Update from Haiti: February 26, 2019

UPDATE: February 26, 2019

Dear Friends of Pure Water for the World and Haiti,

We know you care about the people of Haiti. The past two weeks have been very difficult, with many Haitians expressing anger, frustration, desperation, and fear.

If you would like to stay informed about what PWW is doing to support the Haitian people during this turbulent time, we invite you to read this updated summary:

You may recall the fuel riot that took place in Haiti last summer. It began in response to the government announcing a reduction in fuel subsidies that would result in a significant increase in the price of fuel (gasoline, diesel and kerosene). The announcement quickly led to widespread protests and civil unrest. Days later, in response to the demonstrations, the government rescinded the planned increase “until further notice.” While that response addressed the issue that sparked the protests, civil unrest has continued, intermittently, over the past seven months.

On February 7, the second anniversary of President Jovenel Moise’s election, violent protests began again with demonstrators demanding Moise’s resignation. Moise made promises to fight corruption and bring food, water and opportunity to every Haitian. His famous quote was “food on every plate and money in every pocket.” The people of Haiti elected him, putting their trust in his word, but his promises have yet to be fulfilled. And now, there are many questions about what happened to some $3.8 billion earmarked to help the poor.

As observers, we may wonder why the protestors are so destructive. What good will this do? We must remember that the situation in Haiti is very complicated. The struggle for basic survival is fundamental to so many Haitians. About 60% of the ≈11 million people who live in Haiti survive on less than $2 a day. They suffer from severe lack of access to their most basic needs…clean water, sufficient food, basic sanitation. They want change.

“We are living in misery and hunger,” shares Harold Lazard, a 43-year-old chemistry professor. The population wants the president to go “so there can be change, there can be another system, one where we have hospitals that function, health care, education, security. With this system
we have here, the poor are dying of hunger with only dirt to eat. It’s not the opposition who closed the country but the population. It’s the population that has decided it no longer wants to live in hunger, in misery.” (source)

We remain devoted to our mission in Haiti. The PWW Haiti team is continuing to work, making daily decisions, keeping the safety of the team as the top priority. The team is assessing where and how it can make the greatest impact. This includes conducting assessments at schools, orphanages, and health clinics in the Port-au-Prince area, where PWW has recently and/or previously worked, to gain an understanding of their current needs for water provision and water treatment. Due to the recent unrest, which has included road blockages, some establishments are simply running out of water. The PWW team is working with them to determine the best short-term and long-term solutions.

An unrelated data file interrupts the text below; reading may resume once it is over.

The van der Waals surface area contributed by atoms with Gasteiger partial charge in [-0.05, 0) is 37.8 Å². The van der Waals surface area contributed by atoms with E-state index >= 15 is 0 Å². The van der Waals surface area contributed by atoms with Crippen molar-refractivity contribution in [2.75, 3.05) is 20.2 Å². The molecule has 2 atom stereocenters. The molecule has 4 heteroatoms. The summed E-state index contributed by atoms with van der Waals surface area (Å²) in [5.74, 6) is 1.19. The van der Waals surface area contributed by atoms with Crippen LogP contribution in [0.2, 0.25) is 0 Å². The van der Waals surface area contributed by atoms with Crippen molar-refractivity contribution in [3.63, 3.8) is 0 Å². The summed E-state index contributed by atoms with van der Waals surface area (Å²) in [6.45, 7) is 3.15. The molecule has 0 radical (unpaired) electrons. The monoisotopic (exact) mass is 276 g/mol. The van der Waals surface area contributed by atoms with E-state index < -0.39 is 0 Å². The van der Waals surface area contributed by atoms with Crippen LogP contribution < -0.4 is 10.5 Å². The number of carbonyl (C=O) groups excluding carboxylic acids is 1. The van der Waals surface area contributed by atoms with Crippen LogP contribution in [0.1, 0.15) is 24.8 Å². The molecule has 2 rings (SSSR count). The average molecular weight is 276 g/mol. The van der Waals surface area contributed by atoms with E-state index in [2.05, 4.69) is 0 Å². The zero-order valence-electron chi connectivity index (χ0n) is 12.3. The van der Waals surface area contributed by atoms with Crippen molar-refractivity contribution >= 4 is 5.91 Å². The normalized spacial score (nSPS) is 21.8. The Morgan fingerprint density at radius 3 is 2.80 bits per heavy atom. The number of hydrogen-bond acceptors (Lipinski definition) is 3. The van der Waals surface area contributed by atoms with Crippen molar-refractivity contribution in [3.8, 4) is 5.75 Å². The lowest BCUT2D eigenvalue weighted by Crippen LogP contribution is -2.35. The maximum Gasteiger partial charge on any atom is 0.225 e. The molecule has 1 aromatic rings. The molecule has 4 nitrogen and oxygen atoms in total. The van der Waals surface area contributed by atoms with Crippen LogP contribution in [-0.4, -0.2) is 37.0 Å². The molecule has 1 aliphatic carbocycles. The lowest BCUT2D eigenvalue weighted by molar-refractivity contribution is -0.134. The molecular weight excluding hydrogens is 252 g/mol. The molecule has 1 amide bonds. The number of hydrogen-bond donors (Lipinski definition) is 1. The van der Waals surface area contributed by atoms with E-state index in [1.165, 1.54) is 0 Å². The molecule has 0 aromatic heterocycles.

Our three non-Haitian team members (who usually work in our Haiti office) spent last week at our Vermont office. There was great energy and focus as plans were made to address the current situation as well as looking toward the future. The team is returning to Haiti today.

We have witnessed the profound, life-changing impact that this work has on communities. Children no longer suffer and die from waterborne illnesses. They can attend school and achieve an education. Parents are able to work and proudly provide for their families. We will continue to persevere because we know safe water transforms communities and provides the foundation for improved health, renewed hope, and a brighter future.

One of our passionate Haiti volunteers captured it perfectly when she said, “No matter how poor, absolutely no one should die from water…No matter the obstacle we keep on keeping on.”

We couldn’t agree more, and we are grateful for your continued support. Together, we will carry forward with our mission to improve the lives of the beautiful children and families we are honored to serve.

Please don’t hesitate to contact us, should you have any questions.

Warm regards,



Carolyn Crowley Meub
Executive Director

Want to help children and families in Haiti? Just $25 brings life-changing clean water to a child; $300 provides a comprehensive safe water and hygiene program to an entire family.
You can help improve their future by making a donation.